In these trunks you'll get hash coins and liquor, but you'll also get cards which both unlock new characters as well as upgrade your existing characters. Upgrading Trevor (one of the lackeys from the show) allows him to automatically collect money from more of your businesses, while upgrading Ricky gives you more power in boss fights. Of course, like all these games, you can also just buy whatever upgrades you want and currencies you're low on, but you really never need to- Particularly if you don't mind watching an ad every now and again.

Once you complete all the objectives of a season, you have a "boss fight" which really just amounts to tapping the screen as quickly as you can to flip off whatever boss you're "fighting". The faster you tap, the more bonus car trunks you can open. From there you get thrown in jail, the next season begins with you getting out, and you start building up Sunnyvale again, losing all of your money and customers but keeping whatever passive upgrades you made the last time you were out.

As mentioned, it's crazy how well this cadence fits the theme of the show. When playing these kind of idle games, it's always seemed a little weird how none of them really build the idea of prestiging into an actual story element. Usually you just dive into a menu, hit a button, it warns you you're going to lose all your stuff but keep your upgrades, and you start again.

It's borderline incredible how much fan service East Side Games managed to pack into Trailer Park Boys: Greasy Money. The App Store is no stranger to games that feature some sort of branding or tie-in with popular IP, but games that embrace that IP as well as Greasy Money did are few and far between. You can really tell the developers are actually fans of the show, instead of just a team that was assigned to reskin a clicker with whatever IP someone else at the company finished negotiating the rights on. All the mechanics make sense inside of the Trailer Park Boys universe, even down to how the game asks you to rate it.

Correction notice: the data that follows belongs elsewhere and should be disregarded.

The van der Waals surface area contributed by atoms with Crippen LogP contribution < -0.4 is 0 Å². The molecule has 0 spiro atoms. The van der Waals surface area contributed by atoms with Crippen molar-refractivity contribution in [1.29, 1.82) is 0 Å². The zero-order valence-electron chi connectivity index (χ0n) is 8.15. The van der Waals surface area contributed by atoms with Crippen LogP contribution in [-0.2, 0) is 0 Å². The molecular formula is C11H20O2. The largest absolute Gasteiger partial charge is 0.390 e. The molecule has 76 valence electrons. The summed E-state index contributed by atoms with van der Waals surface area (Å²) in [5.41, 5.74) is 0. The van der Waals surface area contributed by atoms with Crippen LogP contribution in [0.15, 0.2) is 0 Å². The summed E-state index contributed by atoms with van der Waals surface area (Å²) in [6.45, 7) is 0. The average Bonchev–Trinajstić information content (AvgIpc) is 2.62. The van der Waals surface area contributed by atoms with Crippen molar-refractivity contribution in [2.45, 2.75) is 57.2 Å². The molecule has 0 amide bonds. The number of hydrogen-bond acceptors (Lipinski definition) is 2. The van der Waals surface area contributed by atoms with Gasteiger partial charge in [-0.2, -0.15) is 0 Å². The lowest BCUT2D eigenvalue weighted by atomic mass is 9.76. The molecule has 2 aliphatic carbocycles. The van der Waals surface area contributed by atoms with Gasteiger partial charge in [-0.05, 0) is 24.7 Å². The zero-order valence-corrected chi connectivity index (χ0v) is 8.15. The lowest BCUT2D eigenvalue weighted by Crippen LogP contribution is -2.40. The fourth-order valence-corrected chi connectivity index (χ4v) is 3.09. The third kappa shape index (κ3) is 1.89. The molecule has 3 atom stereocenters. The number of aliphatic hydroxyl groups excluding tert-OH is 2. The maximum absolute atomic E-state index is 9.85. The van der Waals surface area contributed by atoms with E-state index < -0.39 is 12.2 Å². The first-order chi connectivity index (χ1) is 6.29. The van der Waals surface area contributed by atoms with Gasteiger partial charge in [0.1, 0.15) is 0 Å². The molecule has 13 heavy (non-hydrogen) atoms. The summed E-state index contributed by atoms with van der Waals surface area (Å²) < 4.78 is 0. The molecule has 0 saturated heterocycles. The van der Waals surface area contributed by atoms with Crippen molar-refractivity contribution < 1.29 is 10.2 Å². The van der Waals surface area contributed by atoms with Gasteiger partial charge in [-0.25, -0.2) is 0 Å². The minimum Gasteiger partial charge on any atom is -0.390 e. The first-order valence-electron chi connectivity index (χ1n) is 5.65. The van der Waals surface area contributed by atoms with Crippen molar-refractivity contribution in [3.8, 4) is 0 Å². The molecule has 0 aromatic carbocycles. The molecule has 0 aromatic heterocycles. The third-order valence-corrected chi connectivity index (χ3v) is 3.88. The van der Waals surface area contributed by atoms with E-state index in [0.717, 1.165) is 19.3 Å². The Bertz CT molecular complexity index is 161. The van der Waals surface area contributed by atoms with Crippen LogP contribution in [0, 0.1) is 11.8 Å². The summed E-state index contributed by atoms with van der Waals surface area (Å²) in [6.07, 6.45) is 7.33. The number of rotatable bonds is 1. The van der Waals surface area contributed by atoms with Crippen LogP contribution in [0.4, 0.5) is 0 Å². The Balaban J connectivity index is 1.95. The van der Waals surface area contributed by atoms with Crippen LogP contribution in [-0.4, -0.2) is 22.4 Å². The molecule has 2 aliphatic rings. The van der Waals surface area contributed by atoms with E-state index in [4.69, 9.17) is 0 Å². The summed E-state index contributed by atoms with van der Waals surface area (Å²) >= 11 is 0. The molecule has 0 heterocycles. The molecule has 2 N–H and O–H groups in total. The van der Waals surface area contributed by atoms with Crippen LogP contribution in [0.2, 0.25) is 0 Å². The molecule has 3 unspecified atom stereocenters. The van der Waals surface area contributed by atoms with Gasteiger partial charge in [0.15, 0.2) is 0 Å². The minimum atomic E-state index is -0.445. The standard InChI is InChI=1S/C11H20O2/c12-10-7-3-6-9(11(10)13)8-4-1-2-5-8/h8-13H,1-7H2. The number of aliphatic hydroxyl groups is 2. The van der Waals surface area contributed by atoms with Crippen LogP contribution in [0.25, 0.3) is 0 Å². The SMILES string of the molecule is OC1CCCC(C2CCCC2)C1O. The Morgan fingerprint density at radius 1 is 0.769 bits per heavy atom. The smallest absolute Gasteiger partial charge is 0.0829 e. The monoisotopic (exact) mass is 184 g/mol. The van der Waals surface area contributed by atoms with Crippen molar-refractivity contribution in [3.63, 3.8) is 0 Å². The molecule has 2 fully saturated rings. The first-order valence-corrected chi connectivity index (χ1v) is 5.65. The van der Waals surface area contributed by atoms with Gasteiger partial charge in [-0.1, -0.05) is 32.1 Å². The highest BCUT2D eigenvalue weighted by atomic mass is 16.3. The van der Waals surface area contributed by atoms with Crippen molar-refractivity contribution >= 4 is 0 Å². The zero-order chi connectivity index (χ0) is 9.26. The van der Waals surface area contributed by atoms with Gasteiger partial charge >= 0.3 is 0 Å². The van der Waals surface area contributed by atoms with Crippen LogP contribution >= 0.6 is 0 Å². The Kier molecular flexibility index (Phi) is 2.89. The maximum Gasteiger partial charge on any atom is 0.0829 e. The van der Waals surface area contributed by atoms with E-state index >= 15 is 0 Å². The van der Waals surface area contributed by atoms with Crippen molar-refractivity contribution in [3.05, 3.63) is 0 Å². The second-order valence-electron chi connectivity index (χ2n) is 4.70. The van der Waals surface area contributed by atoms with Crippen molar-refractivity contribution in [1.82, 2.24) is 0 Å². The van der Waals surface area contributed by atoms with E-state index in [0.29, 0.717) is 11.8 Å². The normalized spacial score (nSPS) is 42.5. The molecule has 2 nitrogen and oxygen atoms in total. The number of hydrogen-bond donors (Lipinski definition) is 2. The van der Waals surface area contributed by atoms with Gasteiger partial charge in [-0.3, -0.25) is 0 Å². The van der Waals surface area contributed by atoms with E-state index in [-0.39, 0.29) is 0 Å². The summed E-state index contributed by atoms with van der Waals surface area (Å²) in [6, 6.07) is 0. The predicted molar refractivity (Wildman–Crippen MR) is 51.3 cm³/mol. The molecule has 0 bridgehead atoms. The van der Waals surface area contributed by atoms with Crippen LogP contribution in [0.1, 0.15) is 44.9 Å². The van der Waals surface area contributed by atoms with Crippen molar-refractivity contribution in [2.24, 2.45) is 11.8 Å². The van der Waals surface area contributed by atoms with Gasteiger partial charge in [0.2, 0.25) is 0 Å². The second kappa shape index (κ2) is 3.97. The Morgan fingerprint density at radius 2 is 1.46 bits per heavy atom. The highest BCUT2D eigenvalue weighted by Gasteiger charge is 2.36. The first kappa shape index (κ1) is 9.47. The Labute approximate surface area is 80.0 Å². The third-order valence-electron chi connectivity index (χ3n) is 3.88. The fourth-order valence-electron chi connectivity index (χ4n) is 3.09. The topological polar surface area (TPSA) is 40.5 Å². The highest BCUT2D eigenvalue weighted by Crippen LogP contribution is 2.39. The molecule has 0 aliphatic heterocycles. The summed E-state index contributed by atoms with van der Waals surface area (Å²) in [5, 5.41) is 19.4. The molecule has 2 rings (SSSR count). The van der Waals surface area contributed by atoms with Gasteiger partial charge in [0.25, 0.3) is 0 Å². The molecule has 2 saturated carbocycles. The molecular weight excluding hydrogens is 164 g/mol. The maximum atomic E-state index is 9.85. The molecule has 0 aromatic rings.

Speaking of rating, from a review perspective, this game itself is super difficult to rate. If you're a fan of Trailer Park Boys, Greasy Money is an effortless recommendation. If you're not into the show, it's still an incredibly competent idle game that mixes up enough of the standard mechanics in a way that somehow manages to feel fresh- Particularly with the boss battles and the way the prestige system works. However, it's difficult to say if you'll appreciate it as much as someone who is picking up every tiny reference the game drops. Personally, I love Trailer Park Boys, and idle clicker games are a guilty pleasure, so this is the perfect game for me. I could definitely see how it might not be for everyone though, particularly with the (censored) swearing and drug themes which pop up.

With that said, if you've really never seen Trailer Park Boys before, and you like stupid humor, the whole show is on Netflix. Check it out, and I promise if it clicks with you you'll be spouting Rickyisms in no time.

TouchArcade Rating

Trailer Park Boys: Greasy Money Reviewed by Eli Hodapp on . Rating: 4.5